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Border Terrier

Border Terrier




The border area between England and Scotland is rocky with poor soil. Sheep raising is common, and the Border is one of many kinds of dogs developed for going after sheep-stealing foxes and other vermin. He is a small dog with an amazing amount of pluck for his size. The requirements for the Border called for a dog with legs long enough to enable him to cover territory swiftly and to follow a horse, but small enough to go to ground.
His ancestry is without written history, but stems from many of the same origins as the other terriers of northern England. He was previously known as the Reedwater Terrier or the Coquetdale Terrier for valleys or localities of his early existence. He acquired his present name in 1880, perhaps because he was so commonly worked with the Border Foxhounds.
The allowable color of blue and tan suggests a similar background to the Bedlington (whose original members were smaller than the present breed). He probably shares an ancestry with the Dandie Dinmont and the Lakeland as well. Even today an occasional whelp has the soft topknot.
The Border Terrier has not earned the recognition of some of his British relatives, but he is slowly gaining a foothold in the doggy community. In fact, when he was granted English Kennel Club acceptance in 1920, many terrier men were incensed, fearing he would be "prettified" into a show dandy. That fear has not been realized, and he retains his rough-and-tumble looks and qualities. Even though he is recognized by canine governing bodies, his lack of wide exposure in the show ring or as an over-popular pet has maintained his working attributes.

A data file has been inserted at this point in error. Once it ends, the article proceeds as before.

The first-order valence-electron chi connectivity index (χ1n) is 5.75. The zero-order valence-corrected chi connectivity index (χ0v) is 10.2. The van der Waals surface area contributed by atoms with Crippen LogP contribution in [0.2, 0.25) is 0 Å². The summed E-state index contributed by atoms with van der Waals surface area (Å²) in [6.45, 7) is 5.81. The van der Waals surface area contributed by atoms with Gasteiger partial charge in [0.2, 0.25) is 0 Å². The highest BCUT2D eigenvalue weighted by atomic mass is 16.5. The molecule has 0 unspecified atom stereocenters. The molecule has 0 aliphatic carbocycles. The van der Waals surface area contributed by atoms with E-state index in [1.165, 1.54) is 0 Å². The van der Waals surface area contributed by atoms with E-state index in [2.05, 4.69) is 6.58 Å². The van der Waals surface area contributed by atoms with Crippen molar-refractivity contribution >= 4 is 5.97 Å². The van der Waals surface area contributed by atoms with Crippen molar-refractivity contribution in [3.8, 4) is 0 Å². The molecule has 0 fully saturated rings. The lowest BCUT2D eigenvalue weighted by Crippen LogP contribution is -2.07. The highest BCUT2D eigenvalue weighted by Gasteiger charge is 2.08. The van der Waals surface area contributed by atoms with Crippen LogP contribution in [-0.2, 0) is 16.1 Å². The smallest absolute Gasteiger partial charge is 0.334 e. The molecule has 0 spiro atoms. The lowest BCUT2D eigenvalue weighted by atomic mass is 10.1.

One advantage of the breed is the close, broken coat that affords him protection in the fields. It does not need to be stripped like that of the Wire Fox Terrier, Lakeland Terrier and many others. The standard states that a dog with correct coat should need but a slight "tidy-ing-up of the head, neck, and feet" to go into the show ring. His small size and alert but obedient demeanor make him a marvelous watchdog and companion! as well as a competition-quality obedience dog. Although game, he is not quarrelsome with other dogs. His tail is un-docked and carried gaily.
The Border's head should look "like that of an otter," with a broad flat skull, a gradual stop, and a semi-blunt muzzle. He should be built rather narrowly through the shoulder and rear to allow him access to the burrows of foxes and martens.



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